It’s taken me forever to write about this because Moab and everything that came with it was super hard for me. It fell conveniently a few days before my 24th birthday. For me birthdays are the only holiday I celebrate. I hate Christmas the most and the rest are just another day off work. But I digress. My favorite holiday was fast and approaching and I wanted to start my 24th year out right. And most of all I wanted to spend it with the people that I cared the most about! I made a fabulous plan to get a few days with my running family, a few days with my climbing friends, and a few days flying my paraglider. All I needed was my partner to icing the cake. But that was the heart breaking part. He didn’t want to go. He thought the drive was too long. He didn't understand why it even mattered to me. Ironically just weeks later he drove all the way to Moab for another woman. This is why I can finally write about this because I am no longer sad. So lets begin, I was on the road alone to enjoy my birthday the best I could.
My first night on the road in the van didn’t go as planned. I got woken in the middle of the night by the cops and ended up just driving all 12 hrs pretty much straight to Moab. When I arrived in the morning the race had already started and I missed Karen by a few hours. That was okay though because I planned to pace her for half of the race which would turn out to be 120 miles worth of pacing. Her husband Phil was excited to adopt Lopi as his new buddy and I settled in the truck for the next 5 days of pacing. I was looking forward to being out of cell service.
Phil and I spent most of the day hanging out at Hamburger Rock in Indian Creek waiting for Karen to show up. She showed up a little after sunset looking great and we made a plan, ate some food at the aid station, and kept on moving. The plan was that Phil would be able to make it to the next aid station and she would be able to sleep and get her stuff together there. As things would go… nothing ever went as planned at the Moab 240. We spent the next 12 miles catching up after a year or so of not seeing each other. I think the last time we ran together was when I paced her at the Western States. Spirits were still high as we came into the next aid station. But that is when everything changed. “Where’s Phil!?” I remember Karen asking. I ran up and down the campground looking and looking but I couldn’t seem to find him. I was certain the truck would be able to make the drive but I also had never driven a enormous camper. He’s not here I repeated. He must be at the road.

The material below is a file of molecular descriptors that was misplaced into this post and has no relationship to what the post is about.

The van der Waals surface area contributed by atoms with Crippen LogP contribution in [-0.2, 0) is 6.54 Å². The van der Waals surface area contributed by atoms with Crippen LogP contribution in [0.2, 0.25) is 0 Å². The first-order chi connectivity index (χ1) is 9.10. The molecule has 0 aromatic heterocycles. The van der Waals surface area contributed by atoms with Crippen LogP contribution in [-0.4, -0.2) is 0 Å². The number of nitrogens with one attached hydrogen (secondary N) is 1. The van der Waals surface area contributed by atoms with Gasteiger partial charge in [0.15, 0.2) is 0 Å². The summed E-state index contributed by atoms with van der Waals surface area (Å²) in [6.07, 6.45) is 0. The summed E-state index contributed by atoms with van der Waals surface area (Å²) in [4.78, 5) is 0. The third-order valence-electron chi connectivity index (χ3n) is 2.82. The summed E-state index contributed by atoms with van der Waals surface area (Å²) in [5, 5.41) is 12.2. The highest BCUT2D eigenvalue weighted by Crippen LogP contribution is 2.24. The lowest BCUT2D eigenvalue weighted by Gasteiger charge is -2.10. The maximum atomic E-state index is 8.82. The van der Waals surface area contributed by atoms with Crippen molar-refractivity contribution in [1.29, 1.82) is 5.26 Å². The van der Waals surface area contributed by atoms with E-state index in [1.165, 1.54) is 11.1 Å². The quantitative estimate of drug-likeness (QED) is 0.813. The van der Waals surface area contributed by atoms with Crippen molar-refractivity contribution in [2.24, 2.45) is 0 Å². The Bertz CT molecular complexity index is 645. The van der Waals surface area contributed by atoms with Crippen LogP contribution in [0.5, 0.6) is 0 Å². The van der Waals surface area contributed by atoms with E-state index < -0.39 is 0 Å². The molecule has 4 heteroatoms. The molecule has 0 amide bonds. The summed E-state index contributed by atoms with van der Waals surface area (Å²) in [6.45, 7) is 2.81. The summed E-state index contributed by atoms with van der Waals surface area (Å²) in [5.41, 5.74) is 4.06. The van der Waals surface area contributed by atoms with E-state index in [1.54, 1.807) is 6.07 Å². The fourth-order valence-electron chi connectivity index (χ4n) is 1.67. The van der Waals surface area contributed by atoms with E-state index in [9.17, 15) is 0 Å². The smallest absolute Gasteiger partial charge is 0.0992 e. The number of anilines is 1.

That’s when her friend Derek showed up and informed us that the truck wasn’t able to make the drive. A few swear words from Karen but there was nothing we could do. The truck was at least a 5mile detour off of the course. I reassured Karen that everything would be okay and we would just eat the aid station food and sleep in the sleeping tent and it would be fine. She sent Derek back to the truck to get a change of clothes and few other things and then she headed off for the sleeping tent. I stayed by the campfire tired, but not destroyed, I tried to catch a few moments of sleep sitting up right in a chair by the fire wrapped in a barely warm wool blanket. Needless to say it was a rough night for all of us. We had about 40 more miles till we would see the truck again which would mean another full day of walking. Karen said the sleeping tent was cold and was lacking blankets not to mention loud. She didn’t sleep. The icing on the cake for that aid station was they had minimal volunteers and seemed to be out of all of there food already. Derek saved the day with a few things to make the next 40 miles a little more comfy and Karen and I hit the trail just before sunrise.